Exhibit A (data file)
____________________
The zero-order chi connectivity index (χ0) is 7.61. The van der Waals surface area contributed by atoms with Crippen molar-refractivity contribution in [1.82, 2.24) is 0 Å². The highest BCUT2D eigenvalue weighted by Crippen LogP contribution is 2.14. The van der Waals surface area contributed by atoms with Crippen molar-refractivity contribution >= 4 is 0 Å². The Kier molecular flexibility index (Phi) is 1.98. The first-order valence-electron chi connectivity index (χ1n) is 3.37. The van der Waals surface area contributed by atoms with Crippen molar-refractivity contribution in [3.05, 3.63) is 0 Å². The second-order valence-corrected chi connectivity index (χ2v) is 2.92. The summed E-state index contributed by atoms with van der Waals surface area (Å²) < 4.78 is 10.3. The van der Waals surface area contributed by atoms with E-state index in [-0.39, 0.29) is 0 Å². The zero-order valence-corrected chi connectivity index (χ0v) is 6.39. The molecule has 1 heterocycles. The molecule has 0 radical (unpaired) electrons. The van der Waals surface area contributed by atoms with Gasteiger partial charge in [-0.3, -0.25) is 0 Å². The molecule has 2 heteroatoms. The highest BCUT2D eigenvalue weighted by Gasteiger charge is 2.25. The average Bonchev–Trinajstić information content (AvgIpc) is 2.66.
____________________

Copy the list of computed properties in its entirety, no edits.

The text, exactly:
The zero-order chi connectivity index (χ0) is 7.61. The van der Waals surface area contributed by atoms with Crippen molar-refractivity contribution in [1.82, 2.24) is 0 Å². The highest BCUT2D eigenvalue weighted by Crippen LogP contribution is 2.14. The van der Waals surface area contributed by atoms with Crippen molar-refractivity contribution >= 4 is 0 Å². The Kier molecular flexibility index (Phi) is 1.98. The first-order valence-electron chi connectivity index (χ1n) is 3.37. The van der Waals surface area contributed by atoms with Crippen molar-refractivity contribution in [3.05, 3.63) is 0 Å². The second-order valence-corrected chi connectivity index (χ2v) is 2.92. The summed E-state index contributed by atoms with van der Waals surface area (Å²) < 4.78 is 10.3. The van der Waals surface area contributed by atoms with E-state index in [-0.39, 0.29) is 0 Å². The zero-order valence-corrected chi connectivity index (χ0v) is 6.39. The molecule has 1 heterocycles. The molecule has 0 radical (unpaired) electrons. The van der Waals surface area contributed by atoms with Gasteiger partial charge in [-0.3, -0.25) is 0 Å². The molecule has 2 heteroatoms. The highest BCUT2D eigenvalue weighted by Gasteiger charge is 2.25. The average Bonchev–Trinajstić information content (AvgIpc) is 2.66.